St. George Tabernacle

Location & Info

Tabernacle Construction

Historical Use and Construction

Around 1862 shortly after pioneers had settled St. George, they desperatly wanted a permanent place for worship and for other public gatherings. They set their hearts to create the Tabernacle and after 13 years of construction with money only comming from the donations and sacrafices of the saints, it was finally completed and still stands today. The construction featured many unique features, such as the 2,244 panes of glass that were shipped from New York City and would have to be shipped to California and then travel to St. George from there. The cost was 800 dollars and David Cannon, a local church leader, was only able to raise $200 from donations. But then Peter Nielson, a Danish immigrant, at the last minute donated $600 in gold coins! 80% of the original window panes are still in place at the Tabernacle.

Miles Romney was a master builder in his time and supervised the construction of the Tabernacle and designed the two circular staircases at the north and south east corners of the building. The Tabernacle features a rather unique U-shaped balcony that, during it's construction, had to be lowered towards the center so the audience could still see the pulpit from against the walls. The basement features 3 foot thick walls for extra strength against the swampy areas of St. George. The clock tower features four clocks (made in London), facing north, east, south, and west and includes a bell that has been used to chime for special events.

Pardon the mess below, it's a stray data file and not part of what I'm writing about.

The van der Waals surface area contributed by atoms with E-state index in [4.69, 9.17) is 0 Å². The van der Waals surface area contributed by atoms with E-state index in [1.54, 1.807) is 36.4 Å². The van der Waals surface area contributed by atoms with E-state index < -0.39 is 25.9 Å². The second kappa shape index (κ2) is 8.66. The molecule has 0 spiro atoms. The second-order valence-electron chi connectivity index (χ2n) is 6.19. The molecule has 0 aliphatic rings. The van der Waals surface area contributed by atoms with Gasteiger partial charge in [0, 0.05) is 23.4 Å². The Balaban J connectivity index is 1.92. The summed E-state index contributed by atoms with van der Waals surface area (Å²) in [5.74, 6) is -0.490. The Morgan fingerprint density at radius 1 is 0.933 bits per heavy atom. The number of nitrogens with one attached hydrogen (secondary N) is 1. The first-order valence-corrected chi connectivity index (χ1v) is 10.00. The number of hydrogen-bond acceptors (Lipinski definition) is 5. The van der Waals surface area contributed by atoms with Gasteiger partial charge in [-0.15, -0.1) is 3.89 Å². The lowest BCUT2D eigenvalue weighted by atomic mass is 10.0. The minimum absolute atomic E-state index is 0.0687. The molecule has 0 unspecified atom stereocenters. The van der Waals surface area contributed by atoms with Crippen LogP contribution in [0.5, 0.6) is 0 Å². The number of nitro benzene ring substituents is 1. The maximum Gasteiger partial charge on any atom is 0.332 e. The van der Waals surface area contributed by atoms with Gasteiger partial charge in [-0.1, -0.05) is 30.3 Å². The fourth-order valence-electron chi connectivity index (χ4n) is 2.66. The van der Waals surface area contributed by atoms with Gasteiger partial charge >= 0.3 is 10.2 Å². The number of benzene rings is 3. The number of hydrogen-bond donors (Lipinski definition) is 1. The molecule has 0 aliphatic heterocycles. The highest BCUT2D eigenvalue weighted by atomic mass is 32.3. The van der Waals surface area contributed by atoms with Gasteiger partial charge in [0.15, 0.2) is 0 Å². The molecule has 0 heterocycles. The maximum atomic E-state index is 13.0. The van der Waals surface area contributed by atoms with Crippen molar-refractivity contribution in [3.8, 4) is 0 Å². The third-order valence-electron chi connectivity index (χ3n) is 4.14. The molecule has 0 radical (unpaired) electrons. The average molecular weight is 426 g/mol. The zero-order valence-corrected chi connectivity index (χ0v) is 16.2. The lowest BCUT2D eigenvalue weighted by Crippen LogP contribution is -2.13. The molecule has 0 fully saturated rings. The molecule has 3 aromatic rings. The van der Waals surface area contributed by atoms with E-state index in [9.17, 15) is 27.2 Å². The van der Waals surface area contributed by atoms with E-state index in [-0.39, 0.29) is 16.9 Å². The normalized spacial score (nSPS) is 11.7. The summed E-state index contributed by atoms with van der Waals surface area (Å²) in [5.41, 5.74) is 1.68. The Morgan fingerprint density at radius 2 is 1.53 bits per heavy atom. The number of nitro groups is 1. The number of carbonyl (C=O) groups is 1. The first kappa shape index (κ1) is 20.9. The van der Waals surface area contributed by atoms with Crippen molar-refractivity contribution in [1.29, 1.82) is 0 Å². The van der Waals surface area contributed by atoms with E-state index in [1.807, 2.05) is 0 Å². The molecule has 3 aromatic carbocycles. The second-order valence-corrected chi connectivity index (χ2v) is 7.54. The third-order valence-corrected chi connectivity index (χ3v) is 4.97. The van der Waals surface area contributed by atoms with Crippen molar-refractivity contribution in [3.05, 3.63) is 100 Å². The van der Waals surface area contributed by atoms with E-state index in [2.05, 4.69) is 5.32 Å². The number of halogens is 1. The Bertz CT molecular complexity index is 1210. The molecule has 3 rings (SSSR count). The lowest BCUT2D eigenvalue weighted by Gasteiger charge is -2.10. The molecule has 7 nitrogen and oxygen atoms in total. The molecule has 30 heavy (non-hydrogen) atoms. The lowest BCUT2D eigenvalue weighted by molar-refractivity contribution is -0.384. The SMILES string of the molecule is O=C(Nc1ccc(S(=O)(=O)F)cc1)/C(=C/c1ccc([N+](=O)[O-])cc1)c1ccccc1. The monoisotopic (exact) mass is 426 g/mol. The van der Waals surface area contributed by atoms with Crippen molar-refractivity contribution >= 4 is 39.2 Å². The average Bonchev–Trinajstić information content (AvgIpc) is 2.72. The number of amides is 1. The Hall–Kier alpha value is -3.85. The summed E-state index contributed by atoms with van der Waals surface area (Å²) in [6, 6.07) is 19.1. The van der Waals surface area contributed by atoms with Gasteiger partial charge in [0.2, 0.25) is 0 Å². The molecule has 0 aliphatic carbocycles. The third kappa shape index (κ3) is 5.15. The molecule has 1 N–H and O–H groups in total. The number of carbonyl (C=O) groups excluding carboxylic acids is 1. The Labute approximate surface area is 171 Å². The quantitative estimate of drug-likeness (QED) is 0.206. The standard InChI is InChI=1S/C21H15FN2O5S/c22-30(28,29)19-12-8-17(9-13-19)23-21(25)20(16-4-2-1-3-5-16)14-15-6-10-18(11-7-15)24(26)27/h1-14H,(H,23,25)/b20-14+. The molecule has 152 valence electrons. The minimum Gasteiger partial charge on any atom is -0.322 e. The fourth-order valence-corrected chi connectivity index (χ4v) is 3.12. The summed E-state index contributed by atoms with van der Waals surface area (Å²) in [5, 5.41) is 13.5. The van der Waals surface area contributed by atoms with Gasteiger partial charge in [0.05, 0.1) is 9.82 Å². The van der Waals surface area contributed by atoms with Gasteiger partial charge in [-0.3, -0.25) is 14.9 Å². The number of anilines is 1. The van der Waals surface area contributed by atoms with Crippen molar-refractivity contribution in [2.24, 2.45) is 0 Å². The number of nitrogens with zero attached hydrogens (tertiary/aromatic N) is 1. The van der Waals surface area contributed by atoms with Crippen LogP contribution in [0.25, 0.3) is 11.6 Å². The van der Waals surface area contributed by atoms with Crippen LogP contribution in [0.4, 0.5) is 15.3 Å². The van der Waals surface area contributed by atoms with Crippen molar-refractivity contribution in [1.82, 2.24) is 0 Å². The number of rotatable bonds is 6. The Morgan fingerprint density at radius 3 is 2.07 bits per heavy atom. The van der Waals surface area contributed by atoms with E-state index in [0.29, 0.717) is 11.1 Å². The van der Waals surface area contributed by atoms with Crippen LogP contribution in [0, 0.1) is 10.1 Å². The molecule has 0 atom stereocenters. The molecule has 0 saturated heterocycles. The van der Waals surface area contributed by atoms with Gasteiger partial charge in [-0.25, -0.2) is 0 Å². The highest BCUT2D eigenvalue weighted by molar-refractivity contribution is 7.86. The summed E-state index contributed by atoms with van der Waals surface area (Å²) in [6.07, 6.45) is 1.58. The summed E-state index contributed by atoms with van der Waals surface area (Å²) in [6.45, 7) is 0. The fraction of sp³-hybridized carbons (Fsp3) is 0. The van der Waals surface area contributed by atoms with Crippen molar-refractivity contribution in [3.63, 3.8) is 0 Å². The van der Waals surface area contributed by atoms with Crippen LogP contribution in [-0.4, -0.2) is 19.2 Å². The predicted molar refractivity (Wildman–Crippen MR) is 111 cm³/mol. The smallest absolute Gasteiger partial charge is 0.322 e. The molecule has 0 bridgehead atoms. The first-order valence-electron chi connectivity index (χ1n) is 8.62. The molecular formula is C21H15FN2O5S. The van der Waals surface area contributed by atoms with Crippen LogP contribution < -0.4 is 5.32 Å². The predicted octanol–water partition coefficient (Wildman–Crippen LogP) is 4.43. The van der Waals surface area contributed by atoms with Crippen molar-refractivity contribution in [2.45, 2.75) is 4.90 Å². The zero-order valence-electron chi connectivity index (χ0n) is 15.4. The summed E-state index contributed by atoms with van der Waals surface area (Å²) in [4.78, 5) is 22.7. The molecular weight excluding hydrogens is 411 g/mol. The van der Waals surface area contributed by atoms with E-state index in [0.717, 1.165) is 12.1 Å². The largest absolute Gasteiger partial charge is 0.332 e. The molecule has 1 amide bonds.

Even before it's dedication on May 14, 1876 by Bringham Young, whom at the time was the president of the Church of Jesus Christ of Latter-Day Saints, the St. George Tabernacle was constantly being used for various social events and sunday meetings. After it's dedication, it's popularity and usage never diminished. In fact, years later, Lorenzo Snow gave his famous address on the law of tithing as he served as the president of the church.

Current Use

Because of it's constant use, the building has under gone several renovations and additions, such as the installation of the organ in 1878. The most recent renovation took place 1993 to restore the Tabernacle to preserve it's historical look and presence. The St. George Tabernacle was place in the National Register of Historic Places (#1971000862) on May 14, 1971. The building is still being used today for sunday devotionals, organ concerts, special events like Christmas performances, Veteran Day honorations, music recitals, etc. The building is also open to the public everyday from 9:00 a.m. to dusk with free admission. I highly recommend visiting this historical landmark that has served the beautiful city of St. George since it's establishment over 150 years ago.